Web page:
Back view of an Aquatic Warbler perching on reeds
Little is known about the typical and maximum life expectancy of aquatic warblers, but it is thought that they breed for the first time at one year old, and live for around 2 and a half years on average.
Shrews are among the main predators of aquatic warblers, regularly destroying their nests and attacking their eggs and young. Marsh harriers prey on adult aquatic warblers as well as their chicks.
In the UK, aquatic warblers are protected under the Wildlife and Countryside Act, of 1981, which legislates against the species being killed, injured, or taken into captivity.
Additionally, aquatic warblers have officially protected status in Poland, Belarus, Germany, and Hungary, with the most important breeding sites in these countries found within legally protected areas. Djoudj National Park in Senegal, a leading wintering ground for aquatic warblers, is also a protected site.
Globally, aquatic warblers are classified as a vulnerable species, due to their low and declining numbers and the concentration of breeding grounds limited to such a small geographic area.
In the 20th century, breeding was more widespread across Western Europe, but the species no longer breeds in France, Belgium, Netherlands, Austria, or Italy.
Habitat loss is a critical factor in the decline of aquatic warblers and their vulnerable conservation status. Drainage of wetlands for peat extraction and agricultural clearance has led to a contraction of breeding grounds, while early mowing of agricultural fields destroys a number of nests each year.
Aquatic Warbler singing in natural habitat
Nest sites are built between 3 cm and 30 cm (2 in and 12 in) above ground level in swampy marshes, with nests often constructed beneath the shelter of dead sedges and bent reeds. A cup of grass, stems, leaves, spiders’ webs, and soft plant matter is woven, then lined with softer plant down.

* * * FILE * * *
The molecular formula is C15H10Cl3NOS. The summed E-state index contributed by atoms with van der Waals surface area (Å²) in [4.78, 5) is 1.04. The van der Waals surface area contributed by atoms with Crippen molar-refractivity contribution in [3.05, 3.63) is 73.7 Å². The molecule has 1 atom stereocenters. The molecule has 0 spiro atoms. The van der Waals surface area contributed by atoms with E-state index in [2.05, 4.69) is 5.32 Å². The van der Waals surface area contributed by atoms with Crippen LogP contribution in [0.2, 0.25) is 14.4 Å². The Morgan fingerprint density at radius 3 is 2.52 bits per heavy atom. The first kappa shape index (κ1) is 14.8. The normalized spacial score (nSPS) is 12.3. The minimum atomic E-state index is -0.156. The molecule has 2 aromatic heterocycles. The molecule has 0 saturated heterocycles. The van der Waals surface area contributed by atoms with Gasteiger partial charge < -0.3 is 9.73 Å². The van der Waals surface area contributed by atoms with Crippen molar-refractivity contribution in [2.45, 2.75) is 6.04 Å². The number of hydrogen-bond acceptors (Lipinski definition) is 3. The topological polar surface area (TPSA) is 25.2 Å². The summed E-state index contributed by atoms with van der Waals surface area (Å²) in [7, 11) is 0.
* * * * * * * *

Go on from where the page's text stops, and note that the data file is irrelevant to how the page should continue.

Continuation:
Aquatic warblers arrive back on their European breeding grounds in early May, with the first clutches usually being laid in mid-May. Second broods, usually with different mates, are common and are usually laid between late June and early July.
Incubation, which takes 12 to 15 days, is solely undertaken by the female, and parental care of the young before fledging up to 16 days after hatching, is also down to the female alone.
Aquatic warblers lay between 3 and 6 brown eggs, which are spotted with greyish-yellow markings. The eggs are tiny, measuring 17 mm by 13 mm (0.7 in by 0.3 in).
Aquatic warblers do not form long-term pairs and both males and females mate with numerous different partners during the course of a breeding season. Chicks from a single brood are usually fathered by several different birds.
Aquatic Warbler perching in reed beds
Males defend small territories in the breeding season but are not known to be especially aggressive or confrontational, and in winter, no territorial behaviour is displayed.
Aquatic warblers are migratory, with breeding largely concentrated in a small area of east-central Europe and lasting for only around four months.
At the end of the breeding season, aquatic warblers disperse, heading east and southeast across Europe towards warmer wintering grounds in western sub-Saharan Africa, where the largest portion of the year is spent.
No aquatic warbler pairs breed in the UK and the species is only seen as a rare passage migrant in August each summer, with birds making brief and temporary stopovers along the south coast of England on their way to winter territories in Senegal, Mali and Ghana.
BreedingAustria Belarus Germany Hungary Latvia Lithuania Poland Russia Ukraine Russia Southern Russia
Non-breedingBurkina Faso Ghana Mali Senegal